Empire is the unlikeliest broadcast television success story in recent memory. FOX was just coming off an absolutely abysmal fall, with three of its four new shows tanking and getting the ax (Gracepoint, Mulaney, and Red Band Society) — the network's only new hit, Gotham, attracted high ratings but generally mixed reviews. But then came along Empire, a drama supposedly based on Shakespeare's King Lear. However when you look at the show's pedigree, its success should come as no surprise. Empire was creared by Oscar-nominated director Lee Daniels (Precious) and writer Danny Strong (The Hunger Games: Mockingjay — Part 1), starring Academy Award nominees Terrence Howard (Hustle & Flow) and Taraji P. Henson (The Curious Case Of Benjamin Button), with original music written by Timbaland, and a plot borrowed from Shakespeare. Suddenly, BOOM: instant mega-success.
So what does this hit TV show about a hip hop mogul, his ex-con ex-wife, and their three sons have to do with the Bard? Fair question. Since Empire was announced, many people — including the writers themselves — have compared the show to King Lear, one of the playwright's most famous tragedies. That play, first performed in 1607, tells the story of the elderly King of Britain, who decides to divide his kingdom amongst his three daughters based on which of them loves him the most. Of course, this terrible plan soon leads to treachery, murder, and eye-gouging.
You can see the similarities: an aging patriarch, three offspring, a contest to see which of them will win his inheritance. A New York Times article about Empire boldly declared in its headline: "King Lear in a Hip-Hop Realm." In the article, writer Strong himself is quoted as saying that his show is "part Godfather and part King Lear." Even one of the show's characters references Shakespeare's tragedy in the show's pilot: "We King Lear now?" middle son Jamal asks his father after Lucious announces his plan to bequeath his record company to one of his three children. Far be it from me to disagree with Empire's creators and characters, but I find the show to bear more in common with another classic drama that also takes place in old-timey England.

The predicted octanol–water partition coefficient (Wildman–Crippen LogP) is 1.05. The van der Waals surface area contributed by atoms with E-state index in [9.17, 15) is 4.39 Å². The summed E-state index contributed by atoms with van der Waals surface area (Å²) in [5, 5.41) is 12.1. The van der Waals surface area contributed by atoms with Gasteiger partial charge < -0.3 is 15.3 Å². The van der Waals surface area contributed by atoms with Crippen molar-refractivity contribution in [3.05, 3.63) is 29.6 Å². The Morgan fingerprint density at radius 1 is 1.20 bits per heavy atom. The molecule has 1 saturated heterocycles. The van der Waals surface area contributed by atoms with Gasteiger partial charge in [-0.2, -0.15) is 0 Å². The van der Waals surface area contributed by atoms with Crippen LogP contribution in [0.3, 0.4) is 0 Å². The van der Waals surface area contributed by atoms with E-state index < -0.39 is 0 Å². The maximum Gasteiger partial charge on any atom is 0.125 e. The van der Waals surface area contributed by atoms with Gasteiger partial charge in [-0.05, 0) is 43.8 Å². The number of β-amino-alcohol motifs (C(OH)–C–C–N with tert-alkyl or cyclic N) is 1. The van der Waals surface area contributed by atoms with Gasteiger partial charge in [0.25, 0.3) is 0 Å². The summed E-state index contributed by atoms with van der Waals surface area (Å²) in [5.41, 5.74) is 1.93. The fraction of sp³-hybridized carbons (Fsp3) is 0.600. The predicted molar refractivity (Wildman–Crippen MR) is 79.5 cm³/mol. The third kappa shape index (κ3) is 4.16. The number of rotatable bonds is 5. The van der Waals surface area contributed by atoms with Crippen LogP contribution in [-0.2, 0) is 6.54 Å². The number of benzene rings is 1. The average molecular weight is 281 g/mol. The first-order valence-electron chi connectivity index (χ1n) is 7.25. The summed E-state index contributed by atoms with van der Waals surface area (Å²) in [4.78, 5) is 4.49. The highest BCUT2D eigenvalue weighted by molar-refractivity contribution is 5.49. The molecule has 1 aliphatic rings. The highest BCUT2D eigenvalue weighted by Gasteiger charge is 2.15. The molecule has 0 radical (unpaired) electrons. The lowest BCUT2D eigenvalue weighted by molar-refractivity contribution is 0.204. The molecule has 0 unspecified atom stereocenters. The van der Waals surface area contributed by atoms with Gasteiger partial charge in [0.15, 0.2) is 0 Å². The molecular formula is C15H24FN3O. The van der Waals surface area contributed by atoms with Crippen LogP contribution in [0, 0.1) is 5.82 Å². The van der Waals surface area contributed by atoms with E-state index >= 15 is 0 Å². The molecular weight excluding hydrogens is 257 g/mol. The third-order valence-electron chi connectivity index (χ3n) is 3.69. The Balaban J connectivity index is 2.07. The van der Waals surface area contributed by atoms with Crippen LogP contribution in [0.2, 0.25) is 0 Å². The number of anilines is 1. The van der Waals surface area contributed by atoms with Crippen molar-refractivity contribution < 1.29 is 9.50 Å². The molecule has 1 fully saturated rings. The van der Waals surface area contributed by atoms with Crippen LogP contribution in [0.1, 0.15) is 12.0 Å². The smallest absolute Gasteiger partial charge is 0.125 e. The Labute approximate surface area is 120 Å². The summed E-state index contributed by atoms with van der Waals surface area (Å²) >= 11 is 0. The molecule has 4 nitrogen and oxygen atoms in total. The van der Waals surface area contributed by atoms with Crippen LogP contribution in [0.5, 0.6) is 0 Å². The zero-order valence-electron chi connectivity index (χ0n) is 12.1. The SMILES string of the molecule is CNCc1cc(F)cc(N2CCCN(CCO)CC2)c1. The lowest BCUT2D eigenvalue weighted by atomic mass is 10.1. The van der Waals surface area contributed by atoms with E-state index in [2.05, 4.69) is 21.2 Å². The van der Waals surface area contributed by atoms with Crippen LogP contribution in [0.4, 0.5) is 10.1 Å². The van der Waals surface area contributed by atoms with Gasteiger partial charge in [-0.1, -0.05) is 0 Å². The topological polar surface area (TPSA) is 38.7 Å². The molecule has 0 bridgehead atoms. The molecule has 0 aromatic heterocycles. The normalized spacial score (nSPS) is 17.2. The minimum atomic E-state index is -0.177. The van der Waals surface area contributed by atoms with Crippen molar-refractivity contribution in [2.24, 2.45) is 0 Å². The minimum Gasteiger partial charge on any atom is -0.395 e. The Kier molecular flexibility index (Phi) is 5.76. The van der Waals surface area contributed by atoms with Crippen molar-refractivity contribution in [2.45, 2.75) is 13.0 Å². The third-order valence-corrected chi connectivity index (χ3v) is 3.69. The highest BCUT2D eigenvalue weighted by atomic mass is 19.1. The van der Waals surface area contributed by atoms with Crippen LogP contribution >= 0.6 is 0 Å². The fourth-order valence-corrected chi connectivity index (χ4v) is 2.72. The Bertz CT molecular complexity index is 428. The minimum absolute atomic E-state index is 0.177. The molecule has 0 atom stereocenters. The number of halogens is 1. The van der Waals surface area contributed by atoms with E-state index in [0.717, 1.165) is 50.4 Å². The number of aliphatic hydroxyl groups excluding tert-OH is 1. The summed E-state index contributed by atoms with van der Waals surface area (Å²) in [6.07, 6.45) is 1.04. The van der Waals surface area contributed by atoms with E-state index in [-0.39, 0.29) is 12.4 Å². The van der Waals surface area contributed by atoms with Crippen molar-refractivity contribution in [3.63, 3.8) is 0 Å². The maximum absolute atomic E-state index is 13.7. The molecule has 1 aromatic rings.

Over at Vulture, Craig D. Lindsey pointed out that, "the text the show really owes its plot to is The Lion In Winter" — and he's absolutely right. That play, which was much more recently published in 1966 by James Goldman, also deals with an aging English king and his three children. But in this case, the children are sons instead of daughters, and matters are complicated by Henry II's estranged wife, Eleanor of Aquitaine. The marriage between Henry and Eleanor has deteriorated to the point where Eleanor has been virtually imprisoned in a tower. She's released after 10 years, just in time to join her family for Christmas, when Henry is deciding which of his three sons will inherit the throne. Henry favors his youngest son, John (just like Lucious favors his youngest, Hakeem), while Eleanor favors the oldest, Richard the Lionheart. (This is a slight departure from Empire, since on the show Cookie favors middle son, Jamal.)
If you're still not convinced that Empire owes more to Lion In Winter than King Lear, consider this: the family's last name is literally Lyon.
So can we predict what's going to happen on Empire based on the ending of Goldman's play? Frustrated by his choice and his wife's constant manipulations, Henry throws all three of his sons in a dungeon and plans to seek a divorce from Eleanor so he can marry his mistress, Alais, and have a new child with her who would become his sole heir. But when Alais points out that this plan would only work if Henry executed his three sons, the king can't bring himself to carry out the sentence. He releases them all and the eldest, Richard, inherits the throne.
I predict that, by season's end, it will be revealed that Lucious's girlfriend Anika is pregnant, further complicating the sick mogul's legacy. Anika will want Lucious' fortune to pass to her own child, but Cookie will continue vouching for her favorite, Jamal. But who will end up inheriting Empire Records? If the show follows the play, it could be either Andre (the eldest) or Jamal (whom their mother favors). Either way, things don't look too good for youngest brother Hakeem.
Images: Chuck Hodes/FOX (3)